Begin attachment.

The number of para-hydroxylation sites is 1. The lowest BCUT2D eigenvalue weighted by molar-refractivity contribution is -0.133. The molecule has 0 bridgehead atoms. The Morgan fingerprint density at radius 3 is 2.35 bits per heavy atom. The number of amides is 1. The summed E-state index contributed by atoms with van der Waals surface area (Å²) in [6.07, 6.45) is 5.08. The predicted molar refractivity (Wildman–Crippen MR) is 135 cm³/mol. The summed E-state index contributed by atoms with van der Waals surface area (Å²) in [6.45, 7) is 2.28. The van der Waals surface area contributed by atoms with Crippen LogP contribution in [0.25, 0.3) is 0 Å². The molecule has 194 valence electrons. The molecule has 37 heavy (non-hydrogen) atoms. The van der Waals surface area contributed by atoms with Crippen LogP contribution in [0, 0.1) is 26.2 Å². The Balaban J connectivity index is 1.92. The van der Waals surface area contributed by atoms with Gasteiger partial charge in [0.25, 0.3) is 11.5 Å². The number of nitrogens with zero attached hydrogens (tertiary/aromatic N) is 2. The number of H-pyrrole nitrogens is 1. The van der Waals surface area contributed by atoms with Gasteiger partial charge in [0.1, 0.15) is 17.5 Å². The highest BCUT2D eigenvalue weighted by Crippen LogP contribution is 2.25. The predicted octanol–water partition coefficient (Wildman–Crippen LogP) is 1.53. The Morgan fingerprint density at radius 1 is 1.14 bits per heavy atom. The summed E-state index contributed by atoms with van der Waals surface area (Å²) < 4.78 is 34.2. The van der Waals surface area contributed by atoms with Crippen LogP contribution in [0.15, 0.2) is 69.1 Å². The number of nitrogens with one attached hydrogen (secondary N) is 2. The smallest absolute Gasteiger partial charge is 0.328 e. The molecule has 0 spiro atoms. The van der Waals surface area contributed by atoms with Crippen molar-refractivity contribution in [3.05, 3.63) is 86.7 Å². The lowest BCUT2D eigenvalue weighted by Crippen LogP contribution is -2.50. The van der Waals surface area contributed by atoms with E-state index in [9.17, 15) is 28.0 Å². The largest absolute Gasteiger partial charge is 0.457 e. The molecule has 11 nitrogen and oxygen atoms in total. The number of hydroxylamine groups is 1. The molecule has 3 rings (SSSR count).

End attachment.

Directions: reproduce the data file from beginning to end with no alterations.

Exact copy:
The number of para-hydroxylation sites is 1. The lowest BCUT2D eigenvalue weighted by molar-refractivity contribution is -0.133. The molecule has 0 bridgehead atoms. The Morgan fingerprint density at radius 3 is 2.35 bits per heavy atom. The number of amides is 1. The summed E-state index contributed by atoms with van der Waals surface area (Å²) in [6.07, 6.45) is 5.08. The predicted molar refractivity (Wildman–Crippen MR) is 135 cm³/mol. The summed E-state index contributed by atoms with van der Waals surface area (Å²) in [6.45, 7) is 2.28. The van der Waals surface area contributed by atoms with Crippen LogP contribution in [0.25, 0.3) is 0 Å². The molecule has 194 valence electrons. The molecule has 37 heavy (non-hydrogen) atoms. The van der Waals surface area contributed by atoms with Crippen LogP contribution in [0, 0.1) is 26.2 Å². The Balaban J connectivity index is 1.92. The van der Waals surface area contributed by atoms with Gasteiger partial charge in [0.25, 0.3) is 11.5 Å². The number of nitrogens with zero attached hydrogens (tertiary/aromatic N) is 2. The number of H-pyrrole nitrogens is 1. The van der Waals surface area contributed by atoms with Gasteiger partial charge in [0.1, 0.15) is 17.5 Å². The highest BCUT2D eigenvalue weighted by Crippen LogP contribution is 2.25. The predicted octanol–water partition coefficient (Wildman–Crippen LogP) is 1.53. The Morgan fingerprint density at radius 1 is 1.14 bits per heavy atom. The summed E-state index contributed by atoms with van der Waals surface area (Å²) < 4.78 is 34.2. The van der Waals surface area contributed by atoms with Crippen LogP contribution in [0.15, 0.2) is 69.1 Å². The number of nitrogens with one attached hydrogen (secondary N) is 2. The smallest absolute Gasteiger partial charge is 0.328 e. The molecule has 0 spiro atoms. The van der Waals surface area contributed by atoms with Crippen molar-refractivity contribution in [3.05, 3.63) is 86.7 Å². The lowest BCUT2D eigenvalue weighted by Crippen LogP contribution is -2.50. The van der Waals surface area contributed by atoms with E-state index in [9.17, 15) is 28.0 Å². The largest absolute Gasteiger partial charge is 0.457 e. The molecule has 11 nitrogen and oxygen atoms in total. The number of hydroxylamine groups is 1. The molecule has 3 rings (SSSR count).